This weekend we're installing insulation in our attic. I've gotten everything ready except for my air handler for heating and cooling, which is located in the attic. I've got 30 bales of fiberglass insulation which will be blown into my attic.

Should I construct a plywood wall around the air handler to prevent the insulation from getting close to it? Should I just create a slope so that there is little to no insulation near the air handler? Or can I just blow the insulation right up under and around the air handler as if it wasn't even there? For reference, we're shooting for about an R-40 value, which is approximately 16" of insulation.

  • By "air handler" , do you mean your HVAC unit? And is said handler on a platform?
    – Machavity
    Commented Dec 30, 2016 at 17:11
  • @Machavity, by "air handler" I mean a unit I have in my attic. It's got ducts going into the ceilings of my second floor rooms. There is a pipe/cable/tube coming up from outside that is connected to a heat pump for cooling. And the unit is also my heating unit via electric heating (my heat pump outside is only for cooling, this electric heating is not emergency heat). I'm not 100% if it's on a platform (not at home to go look), but I believe it is on a platform with a tray under it for condensation, I assume. Commented Dec 30, 2016 at 18:42

2 Answers 2


Contact with insulation will not directly harm your air handler. However, there are a couple of reasons you should try to keep the insulation away from the air handler:

  1. Insulation under the air handler could be a problem if you ever have a condensate leak.
  2. You should be able to access the air handler for any future maintenance or repairs.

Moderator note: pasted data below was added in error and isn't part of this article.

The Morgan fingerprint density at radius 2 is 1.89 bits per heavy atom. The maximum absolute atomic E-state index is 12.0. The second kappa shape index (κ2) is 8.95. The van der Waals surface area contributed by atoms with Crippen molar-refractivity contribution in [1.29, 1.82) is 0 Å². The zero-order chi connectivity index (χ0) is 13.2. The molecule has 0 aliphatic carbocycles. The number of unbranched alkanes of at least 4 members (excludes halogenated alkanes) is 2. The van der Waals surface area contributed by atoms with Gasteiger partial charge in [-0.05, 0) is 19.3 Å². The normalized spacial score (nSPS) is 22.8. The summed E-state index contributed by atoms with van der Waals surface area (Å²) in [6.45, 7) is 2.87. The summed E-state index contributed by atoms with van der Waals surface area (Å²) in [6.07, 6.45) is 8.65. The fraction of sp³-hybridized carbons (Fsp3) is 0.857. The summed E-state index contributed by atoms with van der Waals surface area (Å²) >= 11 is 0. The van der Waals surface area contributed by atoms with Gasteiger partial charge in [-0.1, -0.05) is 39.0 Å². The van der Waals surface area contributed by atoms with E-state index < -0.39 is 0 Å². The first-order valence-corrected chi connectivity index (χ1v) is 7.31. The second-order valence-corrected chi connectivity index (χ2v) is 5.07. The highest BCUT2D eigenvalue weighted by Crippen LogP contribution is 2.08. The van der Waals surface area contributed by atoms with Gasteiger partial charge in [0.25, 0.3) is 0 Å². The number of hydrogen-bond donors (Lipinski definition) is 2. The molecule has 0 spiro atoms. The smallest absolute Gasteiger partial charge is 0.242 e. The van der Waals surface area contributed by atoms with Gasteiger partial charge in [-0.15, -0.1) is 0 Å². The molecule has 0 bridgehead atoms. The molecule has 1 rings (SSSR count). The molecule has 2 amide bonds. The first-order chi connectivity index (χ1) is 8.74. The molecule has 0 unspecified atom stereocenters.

Condensate drainage: when used for cooling or dehumidification, your air handler will collect moisture from the air that flows through it. For attic units, this is usually drained through a small PVC pipe to the outside of your house. If this drainage pipe ever develops a clog, the condensate water can back up and leak from your air handler. Because of this, air handlers installed above living space should have a drip tray underneath, along with a safety float switch. Should your air handler develop a condensate leak, the water will leak into the tray (instead of down into your ceiling), and the float switch will detect the pooling water and shut off the cooling. This gives you a reason to go inspect the air handler, so you can detect and fix the condensate clog before it leaks down into your ceiling and causes other damage.

If you place insulation under your air handler, it would interfere with the flow of any future leaks into your drip tray. The blown insulation could soak up the water itself, channel the water off the tray, or physically interfere with the normal operation of the float switch. Depending on the plumbing layout, it could also be carried into the condensate drain piping and cause a clog. For all those reasons you'll want to keep the underside of the air handler clear. And if you don't already have a drip tray with float switch, consider getting one -- way cheaper than cleaning up from a major leak.

Example of air handler with drip tray

Maintenance access: you may need to access your air handler for maintenance, such as filter changes (though your filter might be somewhere else, such as on the return air grille) as well as occasional repairs. Make sure you can still navigate around any insulation to access the air handler, and that any access panels on the air handler can still be opened.

So: don't surround the air handler with insulation. If you can simply avoid that area when blowing insulation, and you're maintaining access, that's probably good enough. For bonus points, build an enclosure out of rigid foam boards around the air handler. That will not only protect it from the blown insulation, but provide some extra reduction of any heat loss or air leakage. The foam boards can act as wall board with minimal structure, but make sure you have a simple way to open the enclosure if needed.


I don't think you'll blow it directly at your HVAC. I've not blown in myself, but I did pay a guy and he blew in extra around it. He then raked back around the HVAC. I think you'll have to rake areas you can't blow directly onto.

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